Papua New Guinea: Asylum-seeker on hunger strike restrained and force-fed
Responding to news that an asylum-seeker being treated at a hospital in Papua New Guinea for a serious medical condition has been restrained for three days and is being force-fed by hospital staff after he went on hunger strike, Kate Schuetze, Amnesty International’s Pacific Researcher said:
“Forcing medical treatment and feeding a patient without his consent, unless it is medically necessary, may violate the right to health and the right to be protected from torture and other cruel, inhuman and degrading treatment.
“He has gone on hunger strike to protest against the poor medical treatment he has received in PNG and his need for further medical treatment, which cannot be provided in the country.
“The Papua New Guinea and Australian authorities must address the underlying concerns raised by the asylum-seeker, and must transfer him to a hospital in Australia where he can receive the appropriate treatment he urgently needs.”
The man is currently at the Pacific International Hospital in Port Moresby in PNG, and is subject to a court order that permits force-feeding and his current medical treatment. He claims that he has been slapped by hospital staff attempting to force-feed him after starting his hunger strike approximately 20 days ago.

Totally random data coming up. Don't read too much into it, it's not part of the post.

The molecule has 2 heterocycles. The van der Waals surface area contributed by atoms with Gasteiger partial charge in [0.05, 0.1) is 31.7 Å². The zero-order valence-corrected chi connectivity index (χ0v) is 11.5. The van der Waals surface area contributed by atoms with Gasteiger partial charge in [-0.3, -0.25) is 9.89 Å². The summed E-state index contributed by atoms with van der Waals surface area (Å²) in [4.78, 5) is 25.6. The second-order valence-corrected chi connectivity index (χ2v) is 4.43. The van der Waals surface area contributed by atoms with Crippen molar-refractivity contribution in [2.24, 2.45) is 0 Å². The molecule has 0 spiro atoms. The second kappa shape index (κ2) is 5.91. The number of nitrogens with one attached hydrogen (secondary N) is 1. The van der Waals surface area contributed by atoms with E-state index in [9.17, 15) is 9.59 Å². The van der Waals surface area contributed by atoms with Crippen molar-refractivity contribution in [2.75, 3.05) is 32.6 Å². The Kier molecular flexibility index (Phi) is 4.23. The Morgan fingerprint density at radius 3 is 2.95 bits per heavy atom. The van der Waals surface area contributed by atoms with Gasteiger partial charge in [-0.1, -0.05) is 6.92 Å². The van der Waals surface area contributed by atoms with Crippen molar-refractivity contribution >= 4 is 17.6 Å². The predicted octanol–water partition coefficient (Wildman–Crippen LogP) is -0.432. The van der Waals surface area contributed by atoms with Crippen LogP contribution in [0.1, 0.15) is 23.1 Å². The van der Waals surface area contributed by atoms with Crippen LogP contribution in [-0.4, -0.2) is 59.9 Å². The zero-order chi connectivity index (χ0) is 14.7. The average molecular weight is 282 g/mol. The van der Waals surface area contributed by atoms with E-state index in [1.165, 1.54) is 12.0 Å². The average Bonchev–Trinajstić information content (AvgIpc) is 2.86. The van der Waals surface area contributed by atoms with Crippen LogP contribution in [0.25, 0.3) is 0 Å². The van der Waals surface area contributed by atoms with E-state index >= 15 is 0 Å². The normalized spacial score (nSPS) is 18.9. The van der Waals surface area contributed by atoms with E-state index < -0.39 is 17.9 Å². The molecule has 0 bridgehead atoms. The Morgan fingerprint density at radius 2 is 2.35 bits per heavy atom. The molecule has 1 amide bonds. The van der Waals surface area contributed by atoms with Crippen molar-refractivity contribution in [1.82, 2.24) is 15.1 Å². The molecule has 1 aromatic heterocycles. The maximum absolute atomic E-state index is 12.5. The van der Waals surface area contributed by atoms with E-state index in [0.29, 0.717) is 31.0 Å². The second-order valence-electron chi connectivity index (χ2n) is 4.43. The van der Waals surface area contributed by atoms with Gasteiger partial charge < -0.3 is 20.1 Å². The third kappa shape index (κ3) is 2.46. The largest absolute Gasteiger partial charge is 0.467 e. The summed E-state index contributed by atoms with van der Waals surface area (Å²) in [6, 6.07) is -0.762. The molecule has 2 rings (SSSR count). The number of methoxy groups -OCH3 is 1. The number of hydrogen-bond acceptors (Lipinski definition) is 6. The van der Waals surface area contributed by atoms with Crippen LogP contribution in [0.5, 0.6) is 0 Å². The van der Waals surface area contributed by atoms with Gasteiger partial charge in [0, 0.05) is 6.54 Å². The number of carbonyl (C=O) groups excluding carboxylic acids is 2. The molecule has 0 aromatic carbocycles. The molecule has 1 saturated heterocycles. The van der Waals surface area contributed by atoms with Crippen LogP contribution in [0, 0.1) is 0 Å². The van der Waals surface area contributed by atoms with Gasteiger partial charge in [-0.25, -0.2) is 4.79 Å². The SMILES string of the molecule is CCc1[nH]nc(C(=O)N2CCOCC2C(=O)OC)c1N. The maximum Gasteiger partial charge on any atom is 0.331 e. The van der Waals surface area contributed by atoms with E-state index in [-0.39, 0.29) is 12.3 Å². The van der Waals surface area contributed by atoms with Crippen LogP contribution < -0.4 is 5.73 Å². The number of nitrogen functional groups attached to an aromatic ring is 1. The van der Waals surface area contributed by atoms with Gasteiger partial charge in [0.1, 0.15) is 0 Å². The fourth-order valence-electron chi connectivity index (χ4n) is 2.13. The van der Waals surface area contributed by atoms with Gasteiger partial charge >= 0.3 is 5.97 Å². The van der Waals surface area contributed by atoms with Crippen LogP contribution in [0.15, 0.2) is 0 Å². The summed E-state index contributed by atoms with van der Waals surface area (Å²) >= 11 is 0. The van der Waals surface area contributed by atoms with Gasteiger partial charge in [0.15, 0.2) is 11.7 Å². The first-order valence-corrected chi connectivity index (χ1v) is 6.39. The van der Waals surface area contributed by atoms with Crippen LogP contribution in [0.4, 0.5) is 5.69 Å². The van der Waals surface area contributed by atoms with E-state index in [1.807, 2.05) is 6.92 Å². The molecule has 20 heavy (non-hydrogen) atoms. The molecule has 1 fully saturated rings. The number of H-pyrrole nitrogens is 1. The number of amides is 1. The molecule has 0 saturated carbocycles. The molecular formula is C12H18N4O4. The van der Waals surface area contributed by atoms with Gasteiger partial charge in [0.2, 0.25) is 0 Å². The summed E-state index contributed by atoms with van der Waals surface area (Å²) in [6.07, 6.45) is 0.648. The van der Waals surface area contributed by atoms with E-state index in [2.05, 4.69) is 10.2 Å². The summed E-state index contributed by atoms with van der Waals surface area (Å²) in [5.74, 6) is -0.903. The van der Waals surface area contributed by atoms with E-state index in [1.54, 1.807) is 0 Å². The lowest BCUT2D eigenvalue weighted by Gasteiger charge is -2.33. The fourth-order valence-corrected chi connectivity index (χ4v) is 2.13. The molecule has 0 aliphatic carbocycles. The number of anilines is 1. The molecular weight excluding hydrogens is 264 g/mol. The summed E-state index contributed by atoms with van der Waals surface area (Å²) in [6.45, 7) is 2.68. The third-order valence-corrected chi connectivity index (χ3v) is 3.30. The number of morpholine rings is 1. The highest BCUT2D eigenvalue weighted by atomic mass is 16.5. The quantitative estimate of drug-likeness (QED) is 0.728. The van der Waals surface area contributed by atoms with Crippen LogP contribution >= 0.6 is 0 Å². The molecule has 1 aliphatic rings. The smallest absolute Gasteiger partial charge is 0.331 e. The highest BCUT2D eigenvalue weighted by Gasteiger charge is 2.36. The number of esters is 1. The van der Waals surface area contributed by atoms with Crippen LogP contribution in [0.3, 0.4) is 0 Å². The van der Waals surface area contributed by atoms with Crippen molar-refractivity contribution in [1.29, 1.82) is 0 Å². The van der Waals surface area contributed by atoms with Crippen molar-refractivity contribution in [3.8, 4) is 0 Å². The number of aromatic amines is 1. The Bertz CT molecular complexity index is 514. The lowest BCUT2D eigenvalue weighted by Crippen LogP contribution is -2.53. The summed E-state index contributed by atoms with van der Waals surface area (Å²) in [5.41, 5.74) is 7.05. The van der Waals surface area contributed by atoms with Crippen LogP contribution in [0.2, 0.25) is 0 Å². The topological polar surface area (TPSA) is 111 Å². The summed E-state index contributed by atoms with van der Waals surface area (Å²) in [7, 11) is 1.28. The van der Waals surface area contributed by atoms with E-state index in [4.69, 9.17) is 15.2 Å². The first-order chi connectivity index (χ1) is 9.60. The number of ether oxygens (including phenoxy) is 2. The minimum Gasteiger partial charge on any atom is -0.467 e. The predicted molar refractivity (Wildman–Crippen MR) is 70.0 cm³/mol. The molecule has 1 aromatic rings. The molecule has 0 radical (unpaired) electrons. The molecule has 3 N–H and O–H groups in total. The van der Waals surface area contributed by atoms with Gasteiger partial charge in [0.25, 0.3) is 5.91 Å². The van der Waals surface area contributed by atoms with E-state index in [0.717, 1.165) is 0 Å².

He was previously sent to Australia for medical treatment before being returned to Manus Island. He has been informed by medical professionals that his condition cannot be treated in PNG, yet Australian officials have refused to transfer him to Australia for further treatment. He has been at the Pacific International Hospital for just over one month.
Asylum seekers on Manus Island
Some 800 refugees and asylum-seekers have been held on Manus Island in Papua New Guinea for nearly four-and-a-half years by the Australian government in restrictive conditions that are cruel and degrading.
Approximately 100 refugees and asylum-seekers were sent to Port Moresby in 2017 for medical treatment, and some have remained there for nearly a year. Amnesty spoke to more than 30 refugees inPort Moresby in November 2017, many of whom said they had been waiting for months for medical treatment or had been told their conditions cannot be treated in PNG because of limitations in the health care system, including lack of equipment or available specialists.
Asylum-seekers in PNG are those who initially sought asylum in Australia, but have not had the right to fairly present or make appeals in their claims.
More than 800 refugees and asylum seekers remain trapped in PNG under Australia’s cruel policy of ‘offshore processing’.